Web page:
Il Primo Ministro greco Lucas Papademos riceve l'approvazione del governo su tagli al bilancio che corrispondono al 7% del Pil nei prossimi tre anni e su una ristrutturazione finalizzata a ridurre di €100 mld gli oltre €200 mld di debito detenuto dai creditori privati, atteso il voto del parlamento • Standard & Poor's declassa il merito creditizio di 34 banche italiane tra cui UniCredit a BBB+ da A, Intesa Sanpaolo a BBB+ da A e Banca Monte dei Paschi di Siena a BBB da BBB+, S&P anticipa "una redditività decisamente debole per le banche italiane nei prossimi anni" • La produzione industriale italiana aumenta a dicembre +1,4% da novembre +0,3%, oltre le stime degli economisti +0,5%, anche se i dati del quarto trimestre -2,1% suggeriscono che la terza economia della zona euro è entrata nella seconda recessione dal 2009 • I Btp decennali salgono per la quinta settimana consecutiva, il periodo di recupero più lungo in oltre cinque anni, la prossima settimana il Tesoro vende €4 mld di buoni al 6% con scadenza 2014 • L'euro cala dal massimo di due mesi contro il dollaro, il mercato azionario europeo cala dal massimo di sei settimane e l'azionario Usa registra la prima settimana di perdite del 2012 dopo che i ministri delle finanze europee non hanno concesso il pacchetto di aiuto necessario a prevenire il collasso economico della Grecia

lunedì 30 aprile 2012

Market Comment - April 30

(Marco Bonelli) Are trends sustainable these days?

In Q1, consumer spending and signs of a recovery in the housing market breathed some life into the broad economic recovery scenario.

Recent numbers for personal consumption as part of Friday's GDP report and the Michigan Consumer Confidence report for April (this morning's Personal Spending growth of only 0.3% for March seems more like a payback to February's strong 0.9% growth) confirmed this trend, which probably contributed to the recent strength in the market and might still support a continuation of the current rebound.

Q1 earnings beat sharply lowered expectations by a big margin and earlier in the reporting season, this number was even above 80%. Although Q2 expectations have started to already come down due to an unusual large number of companies warning for the current period, bottom-up estimates already show 17.5% earnings growth in Q4 this year and next year, overall earnings growth is expected to move back up to double-digit levels (following an official 9.2% for this year), resuming the trend the market saw over the last three years. New-found optimism about the earnings power of US corporations has been one of the main drivers of the recent bounce.

Many market participants tend to treat trends like this as isolated developments and eagerly extrapolate current growth to the next quarters (quite often we hear the description of "decoupling", which in many cases is more wishful thinking than part of reality), resulting in absolute statements like "...consumption and construction will lift economic growth to the next stage...", "...earnings are strong and corporations are healthy...", "...the German economy is like a rock in a rough sea...". Other commentators and players question the sustainability of any trend -negative and positive- and often come up with extreme forecasts every time one data point contradicts the current trend. Not surprisingly, questions about the sustainability of consumer spending and earnings growth came up, which keeps many investors on the side-line.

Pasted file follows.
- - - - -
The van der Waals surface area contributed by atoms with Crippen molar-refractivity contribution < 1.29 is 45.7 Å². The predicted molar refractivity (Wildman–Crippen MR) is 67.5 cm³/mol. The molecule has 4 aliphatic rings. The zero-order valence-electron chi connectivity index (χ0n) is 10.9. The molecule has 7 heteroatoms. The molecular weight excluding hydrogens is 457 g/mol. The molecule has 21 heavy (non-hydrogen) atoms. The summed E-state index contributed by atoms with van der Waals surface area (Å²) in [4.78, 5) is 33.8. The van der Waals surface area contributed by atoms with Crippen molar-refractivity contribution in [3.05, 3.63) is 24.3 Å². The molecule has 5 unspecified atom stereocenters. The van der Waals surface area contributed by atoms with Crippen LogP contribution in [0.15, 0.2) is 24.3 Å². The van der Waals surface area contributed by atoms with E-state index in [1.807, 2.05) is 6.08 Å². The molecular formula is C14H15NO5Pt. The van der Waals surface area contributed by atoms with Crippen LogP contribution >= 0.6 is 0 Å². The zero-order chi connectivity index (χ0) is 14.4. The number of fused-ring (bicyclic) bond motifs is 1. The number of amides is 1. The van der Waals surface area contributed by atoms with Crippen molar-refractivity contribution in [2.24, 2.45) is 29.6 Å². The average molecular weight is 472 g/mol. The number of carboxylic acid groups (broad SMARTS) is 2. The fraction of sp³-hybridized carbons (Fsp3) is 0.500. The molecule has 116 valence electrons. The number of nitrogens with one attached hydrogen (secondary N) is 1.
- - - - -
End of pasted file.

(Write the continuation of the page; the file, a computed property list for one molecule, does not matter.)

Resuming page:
Short-term speaking this cautiousness could easily create opportunities and last week's rally may well see an extension. At the same time, doubts about the sustainability are probably valid; however, what's often missing in the discussion and argumentation is the complexity of the (global) economic system and the interconnection of trends.

§  Weaker economic growth, less new payroll creation, higher jobless claims, lower income etc. will reflect in consumer sentiment, consumer behavior and spending.

§  Weaker economic growth, more and more countries falling back into a recession, weak revenues, rising inventories etc. will have an effect on corporate sentiment and also earnings (recent regional PMI numbers for April and the high percentage of profit and revenue warnings for Q2 are a perfect example).

§  Weaker economic growth in China does show in lower German exports to that region and consequently in German economic growth in general.

§  Weaker economic growth in Europe (the GDP of the European Union was $17.58 Trillion in 2011, making it the largest economy in the world) does show in lower exports to that region and affects the global economy.

Anyway, these are just a few examples and some thoughts that might not be relevant today and tomorrow but maybe next week or in two weeks from now. In the meantime, "only" 71.2% of the 299 S&P 500 companies that reported, beat expectations but Q1 earnings growth is still a healthy 8.26%, investors remain cautious, charts pictures improved considerably and another wave of short-covering could push many major averages to moderate new highs. Having said that, any move like this will probably turn out to be short-lived once market participants see more evidence that recent positive trends (and the resulting optimistic outlook) are not sustainable and the recent trend of deteriorating global economic growth turns out to be more sustainable than expected.

Trade well.

(Marco Bonelli is the Managing Director of International for CL King & Associates in New York. The opinions expressed are his own.)

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